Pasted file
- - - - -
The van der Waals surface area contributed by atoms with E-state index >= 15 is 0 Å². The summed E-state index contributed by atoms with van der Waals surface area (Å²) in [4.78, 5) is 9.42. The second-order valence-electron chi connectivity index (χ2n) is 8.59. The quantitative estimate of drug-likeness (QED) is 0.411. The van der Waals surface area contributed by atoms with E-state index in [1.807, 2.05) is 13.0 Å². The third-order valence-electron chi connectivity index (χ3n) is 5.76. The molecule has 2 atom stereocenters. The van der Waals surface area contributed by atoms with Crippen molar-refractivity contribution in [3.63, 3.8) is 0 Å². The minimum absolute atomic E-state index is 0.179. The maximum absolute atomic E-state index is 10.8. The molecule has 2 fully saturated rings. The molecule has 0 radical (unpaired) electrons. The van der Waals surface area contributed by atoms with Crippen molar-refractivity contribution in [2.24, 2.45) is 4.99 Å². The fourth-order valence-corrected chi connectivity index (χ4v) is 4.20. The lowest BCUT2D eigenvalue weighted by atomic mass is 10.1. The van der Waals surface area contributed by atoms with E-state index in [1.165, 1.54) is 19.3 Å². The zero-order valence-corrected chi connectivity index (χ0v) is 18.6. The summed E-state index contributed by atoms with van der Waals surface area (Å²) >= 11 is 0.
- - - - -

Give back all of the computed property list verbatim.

The van der Waals surface area contributed by atoms with E-state index >= 15 is 0 Å². The summed E-state index contributed by atoms with van der Waals surface area (Å²) in [4.78, 5) is 9.42. The second-order valence-electron chi connectivity index (χ2n) is 8.59. The quantitative estimate of drug-likeness (QED) is 0.411. The van der Waals surface area contributed by atoms with E-state index in [1.807, 2.05) is 13.0 Å². The third-order valence-electron chi connectivity index (χ3n) is 5.76. The molecule has 2 atom stereocenters. The van der Waals surface area contributed by atoms with Crippen molar-refractivity contribution in [3.63, 3.8) is 0 Å². The minimum absolute atomic E-state index is 0.179. The maximum absolute atomic E-state index is 10.8. The molecule has 2 fully saturated rings. The molecule has 0 radical (unpaired) electrons. The van der Waals surface area contributed by atoms with Crippen molar-refractivity contribution in [2.24, 2.45) is 4.99 Å². The fourth-order valence-corrected chi connectivity index (χ4v) is 4.20. The lowest BCUT2D eigenvalue weighted by atomic mass is 10.1. The van der Waals surface area contributed by atoms with E-state index in [1.165, 1.54) is 19.3 Å². The zero-order valence-corrected chi connectivity index (χ0v) is 18.6. The summed E-state index contributed by atoms with van der Waals surface area (Å²) >= 11 is 0.